Courtesy of iii.org
With predictions of an above-average hurricane season issued by Colorado State University this week, businesses need to take measures to prepare and increase their chance of surviving, according to the Insurance Information Institute (I.I.I.).
Forty percent of businesses do not reopen after a disaster and another 25 percent fail within one year, according to the Federal Emergency Management Agency (FEMA). But by taking action now to prepare, businesses can increase their chance of getting back on their feet financially and keeping their doors open.
The I.I.I. and the Insurance Institute for Business & Home Safety (IBHS) recommend the following steps:
Develop a Business Continuity Plan
Having a business continuity plan is vital for companies to prepare for, survive and recover from a hurricane. Use IBHS free OFB-EZ® (Open for Business) business continuity planning tool to create a plan that focuses on recovering after the initial emergency response. Share your plan with employees, assign responsibilities and offer training so your workforce can collaborate in the recovery of your business. Conduct regular drills to assess and improve response.
Maintain Key Information Offsite
To get your business up and operating as quickly as possible after a disaster, youll need to be able to access critical business information. In addition to backing up computer data, keep other critical information offsite such as your insurance policies, banking information and phone numbers of employees, key customers, vendors and suppliers, your insurance professional and others. If you have a back-up site, make sure its sufficiently far away so as not to be affected by the same risks that threaten the primary location. Use IBHS free EZ-PREPTM severe weather emergency preparedness and response planning toolkit with checklists that can be customized for your company to be sure you have a well-organized plan and are ready to respond when disasters occur.
Create a Business Inventory
Include all business equipment, supplies and merchandiseand dont forget commercial vehicles.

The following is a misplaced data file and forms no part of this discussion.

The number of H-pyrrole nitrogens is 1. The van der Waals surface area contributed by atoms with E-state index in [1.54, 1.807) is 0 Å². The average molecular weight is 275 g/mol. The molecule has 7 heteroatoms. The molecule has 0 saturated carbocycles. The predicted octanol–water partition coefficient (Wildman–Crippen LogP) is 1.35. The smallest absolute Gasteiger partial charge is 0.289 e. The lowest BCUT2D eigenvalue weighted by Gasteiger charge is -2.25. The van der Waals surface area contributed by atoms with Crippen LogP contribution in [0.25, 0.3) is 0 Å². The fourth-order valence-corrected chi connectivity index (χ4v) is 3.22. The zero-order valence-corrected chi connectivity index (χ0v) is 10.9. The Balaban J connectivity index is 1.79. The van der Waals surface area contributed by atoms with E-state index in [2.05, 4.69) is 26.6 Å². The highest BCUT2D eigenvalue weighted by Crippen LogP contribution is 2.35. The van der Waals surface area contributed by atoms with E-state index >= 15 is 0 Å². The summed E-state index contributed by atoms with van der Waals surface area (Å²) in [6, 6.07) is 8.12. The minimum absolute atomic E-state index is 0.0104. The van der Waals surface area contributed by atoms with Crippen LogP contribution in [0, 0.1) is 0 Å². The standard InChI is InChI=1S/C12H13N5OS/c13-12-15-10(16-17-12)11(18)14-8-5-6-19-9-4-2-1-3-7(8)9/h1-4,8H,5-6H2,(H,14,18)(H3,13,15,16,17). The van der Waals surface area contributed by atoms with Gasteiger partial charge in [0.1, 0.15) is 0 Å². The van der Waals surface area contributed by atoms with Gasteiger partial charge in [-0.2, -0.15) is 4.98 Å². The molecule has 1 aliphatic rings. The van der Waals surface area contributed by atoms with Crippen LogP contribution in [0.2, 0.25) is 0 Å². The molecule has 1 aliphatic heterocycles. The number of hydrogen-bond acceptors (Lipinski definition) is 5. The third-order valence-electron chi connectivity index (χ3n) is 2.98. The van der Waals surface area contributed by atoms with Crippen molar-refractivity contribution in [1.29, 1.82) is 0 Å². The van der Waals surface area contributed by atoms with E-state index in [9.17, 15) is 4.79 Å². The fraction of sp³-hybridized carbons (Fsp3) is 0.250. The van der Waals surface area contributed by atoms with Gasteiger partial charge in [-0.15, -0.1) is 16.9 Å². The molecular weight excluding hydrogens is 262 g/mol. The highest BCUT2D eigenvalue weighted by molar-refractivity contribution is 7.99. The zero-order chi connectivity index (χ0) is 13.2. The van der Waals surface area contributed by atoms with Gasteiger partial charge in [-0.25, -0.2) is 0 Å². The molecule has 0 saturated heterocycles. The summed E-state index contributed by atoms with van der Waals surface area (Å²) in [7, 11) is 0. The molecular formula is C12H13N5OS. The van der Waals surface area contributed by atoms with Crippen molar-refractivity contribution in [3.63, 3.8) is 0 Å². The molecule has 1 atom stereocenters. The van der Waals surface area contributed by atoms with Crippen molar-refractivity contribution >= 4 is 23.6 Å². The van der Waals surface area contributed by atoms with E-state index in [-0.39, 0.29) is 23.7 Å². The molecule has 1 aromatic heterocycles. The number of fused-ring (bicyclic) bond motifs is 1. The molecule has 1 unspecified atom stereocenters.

Review Your Insurance Coverage
The time to review your insurance policy is before disaster strikes and you have to file a claim. It is important that your business have both the right amount and type of insurance for its needs and risk profile. There are two types of policies you can buy as a business owner:
A Business Owner Policy (BOP) is commonly used by small businesses. BOP policies combine property and liability coverage in one policy and are usually less comprehensive than a commercial policy.
A Commercial Multi-peril (CMP) policy combines several coveragessuch as commercial property, liability, inland marine and commercial autointo a single policy. It is typically less expensive to buy a CMP policy than to buy the coverages individually.
Opt for Replacement Cost Coverage
Most commercial property policies provide either replacement cost coverage, actual cash value coverage, or a combination of both. Replacement cost coverage will pay to rebuild or repair property, based on current construction costs. Actual cash value coverage will pay to rebuild or replace the property minus depreciation. Depreciation is a decrease in value due to wear and tear or age. If your business is destroyed and you only have actual cash value coverage, you may not be in a position to completely rebuild.
Consider Tenant Coverage
If you rent or lease a building, consider tenant coverage, which will insure your on-premises property, including machinery, furniture and merchandise. The building owners policy will not cover your contents.
Dont Forget About Flood Insurance
Flooding is not covered by standard commercial insurance policies, so consider buying a separate flood policy. If youre located in a high- to moderate-risk flood zone, you could be protecting your business from devastating financial loss. Commercial flood coverage is available from the National Flood Insurance Program (NFIP) and provides up to $500,000 in building coverage and $500,000 for contents. You can also get coverage through private insurers.
Visit the Business Insurance section of the I.I.I. website for more information.
Facts and Statistics: Catastrophes
Courtesy of iii.org
Greased lightning, fast as lightning, lightning in a bottle, lightning-bolt ideas. So many positive images of lightning exist that we may forget that lightning is deadly. Especially in Florida. This time of year, almost every locale is subject to a summer thunderstorm. And, we may get so used to them that we forget that thunder is the sound lightning makes. If you hear thunder, go for cover.